American Animals, 2018.
Directed by Bart Layton.
Starring Barry Keoghan, Evan Peters, Blake Jenner, Jared Abrahamson, Ann Dowd, Spencer Reinhard, Warren Lipka, Eric Borsuk, Chas Allen, and Betty Jean Gooch.
Four young men mistake their lives for a movie and attempt one of the most audacious heists in U.S. history.
Bart Layton follows his previous documentary The Imposter (2012) with American Animals, a hybrid documentary drama that details how a group of four seemingly average and normal American teens attempted to steal $12 million worth of rare books from their local library.
Opening with the printed statement “this is not based on a true story, this is a true story”, the unusual styling of Layton’s documentary is at the forefront. Combining both real life interviews with a heist movie is a genius move from Layton and one that he somehow balances perfectly. Spencer Reinhard (Keoghan) is an artist struggling to find the thing in his life that will make him special. He becomes enthralled by a rare book of art at a library and he and his friend Warren Lipka (Peters) decide to plan a heist and steal it. As the plan develops, two more people are added to the crew: Eric Borsuk (Abrahamson) and Chas Allen (Jenner).
The enjoyment of American Animals is in the unreliable narrator. At one point Evan Peters as Warren is sitting in a car and turns to real Warren Lipka and asks him “is this how it went?” It’s an inventive way to tell the story of four conflicting perspectives on what it is that led them to commit their crime. Even with the interviews of the real subjects there isn’t clarity on who said what and who suggested the heist etc, but ultimately it doesn’t matter. American Animals feels as if it’s an examination of white privilege and of the state of teens across the world. Each of the men involved are seeking some kind of adventure, they’re seeking meaning and they decide that a crime is the only way to achieve this. In one sequence they imagine the robbery playing out along to the remix of A Little Less Conversation a la Ocean’s Eleven. They also dress up as old men in some elaborate ruse and set up a meeting with a fence (or did they?). The actual facts are deliberately hazy and whilst normally this would frustrate, it only adds to the intrigue with this bizarre story. The robbery itself is cringe inducing to watch. There’s none of the style that they imagined and it’s horrible to watch.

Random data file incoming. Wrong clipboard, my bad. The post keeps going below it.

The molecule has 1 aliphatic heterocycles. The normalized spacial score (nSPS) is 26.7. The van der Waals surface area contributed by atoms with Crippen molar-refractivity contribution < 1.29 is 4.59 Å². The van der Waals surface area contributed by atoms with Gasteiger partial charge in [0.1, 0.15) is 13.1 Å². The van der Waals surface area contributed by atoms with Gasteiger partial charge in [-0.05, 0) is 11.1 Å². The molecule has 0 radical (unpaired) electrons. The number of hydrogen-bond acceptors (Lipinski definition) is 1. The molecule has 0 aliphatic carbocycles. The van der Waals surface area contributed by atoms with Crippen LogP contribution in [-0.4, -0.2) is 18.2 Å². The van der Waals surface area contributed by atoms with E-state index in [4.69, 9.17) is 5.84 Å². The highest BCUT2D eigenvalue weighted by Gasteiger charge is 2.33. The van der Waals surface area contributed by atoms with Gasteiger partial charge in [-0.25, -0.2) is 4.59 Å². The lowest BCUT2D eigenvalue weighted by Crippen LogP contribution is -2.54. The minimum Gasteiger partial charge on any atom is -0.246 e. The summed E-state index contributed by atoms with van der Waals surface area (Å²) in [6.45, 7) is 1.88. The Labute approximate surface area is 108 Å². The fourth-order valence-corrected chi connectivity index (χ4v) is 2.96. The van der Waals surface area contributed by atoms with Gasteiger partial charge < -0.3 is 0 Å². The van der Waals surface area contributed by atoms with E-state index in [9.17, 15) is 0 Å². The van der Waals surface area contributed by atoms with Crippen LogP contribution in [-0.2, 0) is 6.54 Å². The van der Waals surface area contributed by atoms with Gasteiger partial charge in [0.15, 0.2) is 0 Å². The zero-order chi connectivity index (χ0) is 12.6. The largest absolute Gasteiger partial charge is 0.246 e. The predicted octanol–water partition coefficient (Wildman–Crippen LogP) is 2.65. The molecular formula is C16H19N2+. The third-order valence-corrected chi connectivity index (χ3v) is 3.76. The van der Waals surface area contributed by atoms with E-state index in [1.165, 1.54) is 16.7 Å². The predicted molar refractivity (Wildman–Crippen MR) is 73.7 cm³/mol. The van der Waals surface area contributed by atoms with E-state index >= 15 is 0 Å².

In terms of performances, Evan Peters steals the show as the charismatic Warren Lipka. Referred to during the real life interviews as “the spice” that everyone had been looking for, Peters delivers a complex and layered performance. As an actor he’s mesmerised on the small screen with his various roles in American Horror Story, but hasn’t been given the credit he’s due. Here he oozes charisma and confidence, even in the bleaker moments as he deals with the fallout of the heist. It’s a tour de force performance. Rising star Barry Keoghan as the “main” character Spencer delivers a sympathetic performance as the artist who wants something to happen to him. Despite the events of the robbery you empathise with these characters even though you know you shouldn’t.
The interviews with the real life robbers is equally illuminating. Warren Lipka is first introduced to the camera showing a tattoo on his arm of a T-Rex trying to turn off ceiling fan. It sums up his character perfectly. The real Spencer Reinhard also gets to tell his side of the story and it’s clear that there are details being held back or misremembered. Instead of judging the group for committing the crime, Layton seems content to explore their motivations and what led them down this path. The fact that there is no clear answer only added to my enjoyment of this unique film.
Flickering Myth Rating – Film: ★ ★ ★ ★ / Movie: ★ ★ ★ ★